• Europes biggest bike selection

    How to plan the perfect route

    Sebastian Rauner
    Sebastian Rauner
    Mar 4, 2024 7 min
    How to plan the perfect route

    Because it matters where you ride

    Deciding where to cycle is one of the most important ingredients for a good time on the bike. In the past, for the ideal route, you needed a friend that knew the surrounding roads inside out, or you spent hours studying some map. Today, it's a lot easier: two taps with your finger and we've got a great starting point to refine the perfect route for your tour!

    And for that it doesn't even matter if we want to make the daily commute to work a little nicer or if we want to spend several days riding through the Alps Bikepacking. So in today's blog post, we'll introduce you to a few of the most helpful route planning tools to make your next cycling adventure even easier to prepare and more enjoyable to experience.

    We will intentionally focus on opensource tools that provide the most customization and provide a way to actively contribute to the tools and underlying maps.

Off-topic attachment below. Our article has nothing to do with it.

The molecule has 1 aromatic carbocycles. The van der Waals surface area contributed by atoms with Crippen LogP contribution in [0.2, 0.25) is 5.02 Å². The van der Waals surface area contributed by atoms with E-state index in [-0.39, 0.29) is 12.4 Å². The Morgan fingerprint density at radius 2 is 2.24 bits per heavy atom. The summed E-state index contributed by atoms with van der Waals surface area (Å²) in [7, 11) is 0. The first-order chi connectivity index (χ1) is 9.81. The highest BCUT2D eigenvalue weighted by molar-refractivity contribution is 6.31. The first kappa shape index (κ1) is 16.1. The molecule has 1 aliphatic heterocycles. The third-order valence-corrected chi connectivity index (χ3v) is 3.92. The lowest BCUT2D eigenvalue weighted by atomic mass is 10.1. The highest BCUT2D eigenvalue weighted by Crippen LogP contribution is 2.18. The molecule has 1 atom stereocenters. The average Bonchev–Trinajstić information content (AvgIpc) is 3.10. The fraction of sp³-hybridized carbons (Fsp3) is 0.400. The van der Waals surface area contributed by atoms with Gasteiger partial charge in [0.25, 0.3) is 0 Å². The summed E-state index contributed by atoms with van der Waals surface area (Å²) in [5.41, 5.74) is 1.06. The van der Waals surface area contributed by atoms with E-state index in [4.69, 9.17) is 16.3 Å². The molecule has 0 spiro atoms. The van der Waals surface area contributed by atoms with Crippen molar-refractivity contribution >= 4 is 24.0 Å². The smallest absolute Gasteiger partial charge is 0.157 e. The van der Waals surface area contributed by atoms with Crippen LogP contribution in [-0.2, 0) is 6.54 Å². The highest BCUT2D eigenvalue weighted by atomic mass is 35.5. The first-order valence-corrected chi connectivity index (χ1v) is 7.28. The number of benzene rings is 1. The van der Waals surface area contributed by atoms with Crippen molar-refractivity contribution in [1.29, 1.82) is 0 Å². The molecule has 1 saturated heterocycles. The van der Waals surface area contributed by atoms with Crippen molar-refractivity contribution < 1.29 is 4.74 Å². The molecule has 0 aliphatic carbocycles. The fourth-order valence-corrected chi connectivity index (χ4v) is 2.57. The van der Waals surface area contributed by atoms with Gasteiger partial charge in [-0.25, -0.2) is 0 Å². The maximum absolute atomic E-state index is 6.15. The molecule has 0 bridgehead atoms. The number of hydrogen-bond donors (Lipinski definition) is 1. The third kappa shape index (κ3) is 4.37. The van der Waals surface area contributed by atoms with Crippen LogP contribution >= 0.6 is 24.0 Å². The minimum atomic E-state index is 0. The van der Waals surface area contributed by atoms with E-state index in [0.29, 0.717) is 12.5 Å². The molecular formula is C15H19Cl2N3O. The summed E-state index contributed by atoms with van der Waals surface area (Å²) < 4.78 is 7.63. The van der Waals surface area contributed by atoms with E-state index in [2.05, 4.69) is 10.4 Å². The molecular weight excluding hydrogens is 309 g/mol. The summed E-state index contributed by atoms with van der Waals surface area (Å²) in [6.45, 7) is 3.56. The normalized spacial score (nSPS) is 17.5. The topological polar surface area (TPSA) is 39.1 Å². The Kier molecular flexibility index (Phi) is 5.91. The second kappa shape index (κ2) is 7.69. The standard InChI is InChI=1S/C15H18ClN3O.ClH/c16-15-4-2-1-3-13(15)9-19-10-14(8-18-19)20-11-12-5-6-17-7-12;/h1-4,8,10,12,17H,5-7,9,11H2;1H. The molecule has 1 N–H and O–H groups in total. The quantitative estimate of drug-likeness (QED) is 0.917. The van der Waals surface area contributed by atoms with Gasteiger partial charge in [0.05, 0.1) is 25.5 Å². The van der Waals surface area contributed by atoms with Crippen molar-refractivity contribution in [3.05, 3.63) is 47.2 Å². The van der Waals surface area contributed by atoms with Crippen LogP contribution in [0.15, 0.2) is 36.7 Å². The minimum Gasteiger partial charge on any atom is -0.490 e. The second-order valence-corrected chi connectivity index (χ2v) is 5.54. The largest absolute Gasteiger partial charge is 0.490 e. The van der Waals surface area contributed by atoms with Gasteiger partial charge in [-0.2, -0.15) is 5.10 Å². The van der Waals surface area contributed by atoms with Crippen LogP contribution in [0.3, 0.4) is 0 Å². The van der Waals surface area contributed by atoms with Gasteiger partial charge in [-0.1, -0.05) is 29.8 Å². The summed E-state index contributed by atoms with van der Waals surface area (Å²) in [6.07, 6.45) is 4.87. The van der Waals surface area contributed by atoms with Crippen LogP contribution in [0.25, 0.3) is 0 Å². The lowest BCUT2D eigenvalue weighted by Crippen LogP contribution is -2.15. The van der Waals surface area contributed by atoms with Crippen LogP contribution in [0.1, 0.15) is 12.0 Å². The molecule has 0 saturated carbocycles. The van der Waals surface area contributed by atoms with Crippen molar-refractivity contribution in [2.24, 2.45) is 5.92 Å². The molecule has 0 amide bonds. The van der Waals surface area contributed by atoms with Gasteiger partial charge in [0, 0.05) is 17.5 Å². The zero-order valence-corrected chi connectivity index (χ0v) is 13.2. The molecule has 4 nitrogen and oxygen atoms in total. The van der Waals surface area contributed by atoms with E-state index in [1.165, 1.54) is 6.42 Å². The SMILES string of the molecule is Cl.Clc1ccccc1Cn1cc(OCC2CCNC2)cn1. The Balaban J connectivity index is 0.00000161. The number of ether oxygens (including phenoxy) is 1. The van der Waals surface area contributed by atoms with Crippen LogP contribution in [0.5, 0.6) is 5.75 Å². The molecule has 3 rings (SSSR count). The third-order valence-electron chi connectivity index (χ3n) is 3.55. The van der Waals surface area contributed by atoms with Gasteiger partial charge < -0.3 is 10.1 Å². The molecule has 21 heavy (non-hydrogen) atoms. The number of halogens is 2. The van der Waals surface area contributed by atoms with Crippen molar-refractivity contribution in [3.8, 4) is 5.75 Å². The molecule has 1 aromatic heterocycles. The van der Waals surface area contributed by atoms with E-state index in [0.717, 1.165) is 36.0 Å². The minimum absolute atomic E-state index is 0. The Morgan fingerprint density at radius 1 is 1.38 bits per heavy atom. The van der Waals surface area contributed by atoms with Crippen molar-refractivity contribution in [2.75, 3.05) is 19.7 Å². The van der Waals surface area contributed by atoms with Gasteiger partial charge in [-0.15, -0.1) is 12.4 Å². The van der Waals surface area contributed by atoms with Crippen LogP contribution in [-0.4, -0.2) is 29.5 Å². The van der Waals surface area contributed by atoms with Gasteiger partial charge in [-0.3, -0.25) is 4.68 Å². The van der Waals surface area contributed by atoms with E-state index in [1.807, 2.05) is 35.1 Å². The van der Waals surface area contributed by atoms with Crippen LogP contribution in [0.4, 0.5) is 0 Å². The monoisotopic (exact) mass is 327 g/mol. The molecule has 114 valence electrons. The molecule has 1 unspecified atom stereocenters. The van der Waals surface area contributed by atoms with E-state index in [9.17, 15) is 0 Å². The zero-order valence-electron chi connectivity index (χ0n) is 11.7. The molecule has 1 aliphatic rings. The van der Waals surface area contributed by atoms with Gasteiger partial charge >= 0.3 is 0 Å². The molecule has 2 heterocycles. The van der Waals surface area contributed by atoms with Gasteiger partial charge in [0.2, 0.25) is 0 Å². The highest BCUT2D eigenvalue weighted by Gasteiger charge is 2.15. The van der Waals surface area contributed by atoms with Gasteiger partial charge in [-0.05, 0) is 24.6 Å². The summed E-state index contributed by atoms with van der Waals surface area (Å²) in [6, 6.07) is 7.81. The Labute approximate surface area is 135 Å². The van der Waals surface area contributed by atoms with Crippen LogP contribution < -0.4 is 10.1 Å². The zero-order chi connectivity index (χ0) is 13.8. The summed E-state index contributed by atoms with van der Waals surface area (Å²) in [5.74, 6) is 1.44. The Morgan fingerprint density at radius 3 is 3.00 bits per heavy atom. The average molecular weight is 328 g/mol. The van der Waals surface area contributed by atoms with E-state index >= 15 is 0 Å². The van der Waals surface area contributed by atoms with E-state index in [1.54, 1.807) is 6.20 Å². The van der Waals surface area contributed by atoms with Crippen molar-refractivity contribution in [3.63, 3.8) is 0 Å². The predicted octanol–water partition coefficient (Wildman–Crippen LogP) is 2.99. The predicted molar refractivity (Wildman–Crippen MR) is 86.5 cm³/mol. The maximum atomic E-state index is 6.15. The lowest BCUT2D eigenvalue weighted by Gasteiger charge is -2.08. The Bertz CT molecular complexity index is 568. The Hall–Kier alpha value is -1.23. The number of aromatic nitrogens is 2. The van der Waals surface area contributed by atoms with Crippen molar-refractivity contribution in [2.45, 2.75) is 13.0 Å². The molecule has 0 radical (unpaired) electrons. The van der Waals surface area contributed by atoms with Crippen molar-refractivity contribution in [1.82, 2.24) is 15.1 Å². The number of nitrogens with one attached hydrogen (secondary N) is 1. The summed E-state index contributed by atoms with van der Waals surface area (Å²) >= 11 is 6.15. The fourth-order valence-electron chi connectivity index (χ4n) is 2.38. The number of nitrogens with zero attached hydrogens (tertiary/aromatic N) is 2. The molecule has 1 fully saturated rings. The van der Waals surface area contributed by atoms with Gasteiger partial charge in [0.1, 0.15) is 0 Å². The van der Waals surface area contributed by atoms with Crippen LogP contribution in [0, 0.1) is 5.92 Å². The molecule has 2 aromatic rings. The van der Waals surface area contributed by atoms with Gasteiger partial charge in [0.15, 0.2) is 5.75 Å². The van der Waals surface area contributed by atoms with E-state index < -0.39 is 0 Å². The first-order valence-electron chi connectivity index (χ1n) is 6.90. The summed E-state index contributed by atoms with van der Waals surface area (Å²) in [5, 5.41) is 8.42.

Get the buycycle App now!

    👉 or 👈

    1. OpenStreetMap

    In fact, the vast majority of bike-specific routing solutions, which also take into account important criteria such as preference for elevation changes, road surfaces, or avoiding dangerous roads, are based on OpenStreetMap.

    This platform offers you a free, editable map of the world created by a global community of volunteers. Users can share, edit, and use all kinds of geographic data on OpenStreetMap, so you can find the very last trail, viewpoint, or hidden bike path. Whether in the city or off the beaten path - OpenStreetMap knows every spot. Even bicycle parking and repair stations, which is particularly practical for cyclists. And if it is not there yet, you can add it to the maps database.

    What is clear is that this sheer mass of data and detail could never in a lifetime be collected and continuously updated at this density by a single company. OpenStreetMap is therefore a true boon for route planning, from the Community, for the community.

    2. BRouter

    Planning and riding a great route in general consists of two parts, the planning before and the navigation during your ride.

    BRouter is another open source project (based on OpenStreetMap) that covers the planning phase. And it works both in the app and on the web.